Kerry learns to walk the walk in journey toward the Jews

washington | Sen. John Kerry (D-Mass.) has learned in the last year to walk the walk on Israel and Jewish issues.

The nagging worry for Israel’s government is that he might break into a run.

Political insiders see the single substantive difference between the Middle East policies of President Bush and the presumptive Democratic nominee is not in their content, but in their pace.

On his official Web site, Kerry says peace will “only be viable if U.S. engagement in this process is active, constant and at the highest levels.”

That’s a clear shot at Bush: Except for a short period in the summer of 2003, the Bush administration has largely left the pace of Middle East peace to Prime Minister Ariel Sharon.

Kerry’s champing at the bit worries Israel’s leaders. No matter how pro-Israel he is, they say, an American president who takes an active, involved role in Middle East peacemaking inevitably veers into confrontations.

Still, it is a measure of how far Kerry has come with Jewish voters that his stated difference with Bush over the depth of U.S. involvement in peace-brokering is the single issue raising questions about Jewish support for his campaign.

Many believe Kerry has caught up with Bush on pro-Israel statements, reinforced the natural advantage any Democrat has on domestic issues and opened a new front — with his brother’s emotion-laden visit to Israel last week — to combat a perceived empathy problem.

“You’ll see Kerry doing extraordinarily well among Jewish voters on election day,” said Steve Grossman, a former president of AIPAC-American Israel Public Affairs Committee who during the primaries switched allegiances to Kerry from former Vermont Gov. Howard Dean.

“John Kerry has as good a record on Israel as anyone has ever had; his public statements and his commitment to American values and Jewish values are unequivocal,” said Grossman, who also served as chairman of the Democratic National Committee.

Kerry has striven to address perceived missteps early in his campaign, when he said of Israel’s West Bank security barrier, “we don’t need another barrier to peace” and named as possible peace brokers President Carter and former Secretary of State James Baker — figures many Jews view as anti-Israel.

“Kerry has matched the rhetoric of Bush on all the issues,” said Abraham Foxman, national director of the Anti-Defamation League and one of a group of Jewish organizational leaders who met with Kerry in January to address concerns that rose during the primaries. “Now it’s a question of trust. What Bush has going for him is that he has acted on these things; Kerry still needs an opportunity.”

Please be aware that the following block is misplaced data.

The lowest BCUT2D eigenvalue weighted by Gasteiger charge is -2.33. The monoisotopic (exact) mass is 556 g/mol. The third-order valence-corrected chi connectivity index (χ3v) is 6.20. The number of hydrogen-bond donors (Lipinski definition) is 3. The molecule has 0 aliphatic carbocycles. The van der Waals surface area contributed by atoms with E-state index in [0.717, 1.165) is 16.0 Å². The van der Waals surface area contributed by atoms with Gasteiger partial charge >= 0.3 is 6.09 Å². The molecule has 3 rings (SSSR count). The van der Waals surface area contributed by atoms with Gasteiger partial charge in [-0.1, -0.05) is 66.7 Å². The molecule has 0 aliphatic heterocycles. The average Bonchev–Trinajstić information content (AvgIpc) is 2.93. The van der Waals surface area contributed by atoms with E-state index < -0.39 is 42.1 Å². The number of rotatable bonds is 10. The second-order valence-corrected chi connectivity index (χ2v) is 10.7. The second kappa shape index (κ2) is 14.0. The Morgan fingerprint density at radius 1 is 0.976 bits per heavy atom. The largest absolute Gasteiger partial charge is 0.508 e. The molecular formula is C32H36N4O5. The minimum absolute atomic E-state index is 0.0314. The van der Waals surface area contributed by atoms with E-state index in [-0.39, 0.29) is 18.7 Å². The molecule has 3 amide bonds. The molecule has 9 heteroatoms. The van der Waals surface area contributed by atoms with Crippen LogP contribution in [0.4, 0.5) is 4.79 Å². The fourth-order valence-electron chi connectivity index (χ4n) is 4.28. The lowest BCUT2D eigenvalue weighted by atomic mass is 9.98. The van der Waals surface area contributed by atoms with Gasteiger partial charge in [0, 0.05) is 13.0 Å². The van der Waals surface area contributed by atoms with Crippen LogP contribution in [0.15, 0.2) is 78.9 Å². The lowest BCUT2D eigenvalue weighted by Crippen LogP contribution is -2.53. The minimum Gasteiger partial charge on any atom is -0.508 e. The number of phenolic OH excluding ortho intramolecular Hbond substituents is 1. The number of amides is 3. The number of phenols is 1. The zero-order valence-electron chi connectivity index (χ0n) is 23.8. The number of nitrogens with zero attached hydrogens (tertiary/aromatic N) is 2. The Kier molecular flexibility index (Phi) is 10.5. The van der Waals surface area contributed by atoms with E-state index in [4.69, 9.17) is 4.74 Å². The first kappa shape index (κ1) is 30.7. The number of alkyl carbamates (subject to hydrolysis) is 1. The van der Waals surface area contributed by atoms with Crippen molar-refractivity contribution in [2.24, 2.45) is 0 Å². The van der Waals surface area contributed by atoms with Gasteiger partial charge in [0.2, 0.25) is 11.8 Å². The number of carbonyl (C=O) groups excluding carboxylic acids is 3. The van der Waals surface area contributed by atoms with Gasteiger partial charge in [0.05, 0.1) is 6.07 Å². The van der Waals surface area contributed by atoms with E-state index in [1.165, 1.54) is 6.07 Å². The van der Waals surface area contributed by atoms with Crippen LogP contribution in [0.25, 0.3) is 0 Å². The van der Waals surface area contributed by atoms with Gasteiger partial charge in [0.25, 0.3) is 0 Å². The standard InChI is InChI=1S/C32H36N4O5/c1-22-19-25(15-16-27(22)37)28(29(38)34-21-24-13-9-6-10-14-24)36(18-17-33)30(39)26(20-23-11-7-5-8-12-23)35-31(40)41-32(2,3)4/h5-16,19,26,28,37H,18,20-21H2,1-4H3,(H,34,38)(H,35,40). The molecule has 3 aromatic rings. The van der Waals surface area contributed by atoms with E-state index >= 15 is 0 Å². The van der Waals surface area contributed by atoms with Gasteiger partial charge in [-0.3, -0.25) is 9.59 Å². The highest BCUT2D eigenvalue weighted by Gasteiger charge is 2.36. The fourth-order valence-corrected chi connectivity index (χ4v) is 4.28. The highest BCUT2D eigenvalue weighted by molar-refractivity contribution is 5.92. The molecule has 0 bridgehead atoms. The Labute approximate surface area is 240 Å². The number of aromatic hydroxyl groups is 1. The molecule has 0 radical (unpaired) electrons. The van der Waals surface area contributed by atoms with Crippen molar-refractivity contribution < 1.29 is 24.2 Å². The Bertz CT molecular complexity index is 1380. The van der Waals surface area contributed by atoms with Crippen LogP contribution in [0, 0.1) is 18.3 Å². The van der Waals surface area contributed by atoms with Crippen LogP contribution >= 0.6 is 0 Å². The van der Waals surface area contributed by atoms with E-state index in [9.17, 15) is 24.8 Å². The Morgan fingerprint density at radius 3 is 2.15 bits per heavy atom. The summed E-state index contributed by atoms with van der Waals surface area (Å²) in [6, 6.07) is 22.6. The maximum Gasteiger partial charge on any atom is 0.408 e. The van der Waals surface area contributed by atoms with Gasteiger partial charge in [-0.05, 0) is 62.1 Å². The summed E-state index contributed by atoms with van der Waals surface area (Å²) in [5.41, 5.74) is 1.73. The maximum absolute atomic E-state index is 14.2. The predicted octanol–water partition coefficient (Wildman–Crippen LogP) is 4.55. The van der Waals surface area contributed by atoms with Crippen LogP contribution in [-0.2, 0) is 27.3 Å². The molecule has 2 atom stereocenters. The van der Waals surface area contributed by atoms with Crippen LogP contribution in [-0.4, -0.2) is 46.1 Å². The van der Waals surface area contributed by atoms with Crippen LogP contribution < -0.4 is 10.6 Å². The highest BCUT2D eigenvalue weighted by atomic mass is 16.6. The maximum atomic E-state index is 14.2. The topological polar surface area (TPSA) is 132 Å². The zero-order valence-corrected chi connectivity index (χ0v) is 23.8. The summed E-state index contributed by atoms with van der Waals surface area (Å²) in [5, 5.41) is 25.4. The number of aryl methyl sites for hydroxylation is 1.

Kerry says he, like Bush, would leave the lead to Israel, but Israeli officials say — when the microphones are off and the pens and pads are put away — that his repeated commitment to accelerating the peace process worries them.

Sharon, for his part, has not made much of a secret of his preferences. “In all these years, I have never met a leader as committed as you are, Mr. President, to the struggle for freedom and the need to confront terrorism wherever it exists,” Sharon told Bush when they met in April.

He snubbed Kerry during that visit, as did his foreign minister, Silvan Shalom, last month. Israeli leaders usually make a point of meeting with both candidates when visiting during an election year. Sharon, did, however, meet Kerry’s brother, Cameron, in Israel last week.

In the past few months, Kerry has marched in lockstep, at least in words, with every one of the White House pro-Israel strides. He immediately matched Bush’s historic recognition of some Israeli claims to West Bank land and rejection of any right of Palestinian refugees to return to Israel.

Modifying his positions on Israel issues poses its own political perils, leaving an opening for the Bush-Cheney campaign to accuse him of flip-flopping.

“Support for Israel’s fight against terrorism needs to be above politics, and Kerry’s comments are another reminder of why voters can’t trust him,” Bush-Cheney campaign spokesman Steve Schmidt said recently after Kerry condemned the world court ruling.

Kerry spokesmen counter by pointing to Bush’s own evolution on the barrier over the last year, from opposition to support.

Kerry has not neglected domestic issues, even though he easily trumps Bush in that arena among the majority of Jews who express concern about post-Sept. 11 infringements on civil liberties, support abortion rights and oppose a constitutional amendment to ban gay marriage.

Ron Kampeas

Ron Kampeas is the D.C. bureau chief at the Jewish Telegraphic Agency.